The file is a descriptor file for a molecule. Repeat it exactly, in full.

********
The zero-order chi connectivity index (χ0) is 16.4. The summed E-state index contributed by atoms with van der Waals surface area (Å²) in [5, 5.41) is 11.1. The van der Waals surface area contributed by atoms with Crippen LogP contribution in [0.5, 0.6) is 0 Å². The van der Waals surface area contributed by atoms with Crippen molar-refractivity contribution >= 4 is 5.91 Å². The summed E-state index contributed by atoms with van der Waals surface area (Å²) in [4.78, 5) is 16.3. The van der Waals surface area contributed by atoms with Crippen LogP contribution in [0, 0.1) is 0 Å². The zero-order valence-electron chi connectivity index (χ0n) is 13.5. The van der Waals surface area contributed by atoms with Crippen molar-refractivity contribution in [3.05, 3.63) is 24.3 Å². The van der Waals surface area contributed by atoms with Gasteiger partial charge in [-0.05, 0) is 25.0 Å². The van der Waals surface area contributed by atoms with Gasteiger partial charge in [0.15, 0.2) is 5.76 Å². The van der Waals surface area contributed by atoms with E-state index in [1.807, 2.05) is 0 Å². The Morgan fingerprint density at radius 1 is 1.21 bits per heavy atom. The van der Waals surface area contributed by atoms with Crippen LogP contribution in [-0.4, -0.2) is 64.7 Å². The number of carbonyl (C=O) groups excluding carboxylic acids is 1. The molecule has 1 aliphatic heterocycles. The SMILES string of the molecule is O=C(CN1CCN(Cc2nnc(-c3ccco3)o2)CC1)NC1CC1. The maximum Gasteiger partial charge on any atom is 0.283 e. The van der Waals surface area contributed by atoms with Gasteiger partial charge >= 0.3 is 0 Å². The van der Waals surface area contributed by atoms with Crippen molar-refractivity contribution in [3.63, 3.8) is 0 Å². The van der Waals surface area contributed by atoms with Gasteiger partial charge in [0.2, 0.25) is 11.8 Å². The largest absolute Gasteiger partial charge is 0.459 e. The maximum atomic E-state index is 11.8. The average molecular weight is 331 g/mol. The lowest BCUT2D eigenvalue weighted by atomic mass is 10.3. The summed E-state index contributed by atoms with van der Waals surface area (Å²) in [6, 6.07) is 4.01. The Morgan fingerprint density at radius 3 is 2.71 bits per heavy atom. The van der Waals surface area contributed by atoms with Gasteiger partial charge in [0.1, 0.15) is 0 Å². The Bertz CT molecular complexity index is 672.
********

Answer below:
The zero-order chi connectivity index (χ0) is 16.4. The summed E-state index contributed by atoms with van der Waals surface area (Å²) in [5, 5.41) is 11.1. The van der Waals surface area contributed by atoms with Crippen LogP contribution in [0.5, 0.6) is 0 Å². The van der Waals surface area contributed by atoms with Crippen molar-refractivity contribution >= 4 is 5.91 Å². The summed E-state index contributed by atoms with van der Waals surface area (Å²) in [4.78, 5) is 16.3. The van der Waals surface area contributed by atoms with Crippen LogP contribution in [0, 0.1) is 0 Å². The zero-order valence-electron chi connectivity index (χ0n) is 13.5. The van der Waals surface area contributed by atoms with Crippen molar-refractivity contribution in [3.05, 3.63) is 24.3 Å². The van der Waals surface area contributed by atoms with Gasteiger partial charge in [-0.05, 0) is 25.0 Å². The van der Waals surface area contributed by atoms with Gasteiger partial charge in [0.15, 0.2) is 5.76 Å². The van der Waals surface area contributed by atoms with E-state index in [1.807, 2.05) is 0 Å². The Morgan fingerprint density at radius 1 is 1.21 bits per heavy atom. The van der Waals surface area contributed by atoms with Crippen LogP contribution in [-0.4, -0.2) is 64.7 Å². The number of carbonyl (C=O) groups excluding carboxylic acids is 1. The molecule has 1 aliphatic heterocycles. The SMILES string of the molecule is O=C(CN1CCN(Cc2nnc(-c3ccco3)o2)CC1)NC1CC1. The maximum Gasteiger partial charge on any atom is 0.283 e. The van der Waals surface area contributed by atoms with Gasteiger partial charge >= 0.3 is 0 Å². The van der Waals surface area contributed by atoms with Crippen molar-refractivity contribution in [3.63, 3.8) is 0 Å². The van der Waals surface area contributed by atoms with Gasteiger partial charge in [0.2, 0.25) is 11.8 Å². The largest absolute Gasteiger partial charge is 0.459 e. The maximum atomic E-state index is 11.8. The average molecular weight is 331 g/mol. The lowest BCUT2D eigenvalue weighted by atomic mass is 10.3. The summed E-state index contributed by atoms with van der Waals surface area (Å²) in [6, 6.07) is 4.01. The Morgan fingerprint density at radius 3 is 2.71 bits per heavy atom. The van der Waals surface area contributed by atoms with Gasteiger partial charge in [0.1, 0.15) is 0 Å². The Bertz CT molecular complexity index is 672.